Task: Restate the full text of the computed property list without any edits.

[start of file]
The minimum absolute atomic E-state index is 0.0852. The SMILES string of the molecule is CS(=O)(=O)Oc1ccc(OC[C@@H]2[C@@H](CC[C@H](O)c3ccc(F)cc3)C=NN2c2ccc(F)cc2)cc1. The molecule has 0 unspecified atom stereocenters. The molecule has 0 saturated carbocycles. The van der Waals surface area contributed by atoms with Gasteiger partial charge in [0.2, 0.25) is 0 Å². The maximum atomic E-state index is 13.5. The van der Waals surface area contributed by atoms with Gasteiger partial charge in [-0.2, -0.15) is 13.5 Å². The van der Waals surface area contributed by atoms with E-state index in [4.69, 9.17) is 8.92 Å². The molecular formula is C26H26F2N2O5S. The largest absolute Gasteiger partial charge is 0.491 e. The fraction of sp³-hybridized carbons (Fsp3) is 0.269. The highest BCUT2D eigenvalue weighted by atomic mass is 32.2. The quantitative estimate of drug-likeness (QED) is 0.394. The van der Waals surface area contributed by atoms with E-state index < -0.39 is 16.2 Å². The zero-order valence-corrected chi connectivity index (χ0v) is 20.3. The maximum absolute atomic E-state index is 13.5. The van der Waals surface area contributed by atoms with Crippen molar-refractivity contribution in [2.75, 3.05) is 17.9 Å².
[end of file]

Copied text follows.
The minimum absolute atomic E-state index is 0.0852. The SMILES string of the molecule is CS(=O)(=O)Oc1ccc(OC[C@@H]2[C@@H](CC[C@H](O)c3ccc(F)cc3)C=NN2c2ccc(F)cc2)cc1. The molecule has 0 unspecified atom stereocenters. The molecule has 0 saturated carbocycles. The van der Waals surface area contributed by atoms with Gasteiger partial charge in [0.2, 0.25) is 0 Å². The maximum atomic E-state index is 13.5. The van der Waals surface area contributed by atoms with Gasteiger partial charge in [-0.2, -0.15) is 13.5 Å². The van der Waals surface area contributed by atoms with E-state index in [4.69, 9.17) is 8.92 Å². The molecular formula is C26H26F2N2O5S. The largest absolute Gasteiger partial charge is 0.491 e. The fraction of sp³-hybridized carbons (Fsp3) is 0.269. The highest BCUT2D eigenvalue weighted by atomic mass is 32.2. The quantitative estimate of drug-likeness (QED) is 0.394. The van der Waals surface area contributed by atoms with E-state index < -0.39 is 16.2 Å². The zero-order valence-corrected chi connectivity index (χ0v) is 20.3. The maximum absolute atomic E-state index is 13.5. The van der Waals surface area contributed by atoms with Crippen molar-refractivity contribution in [2.75, 3.05) is 17.9 Å².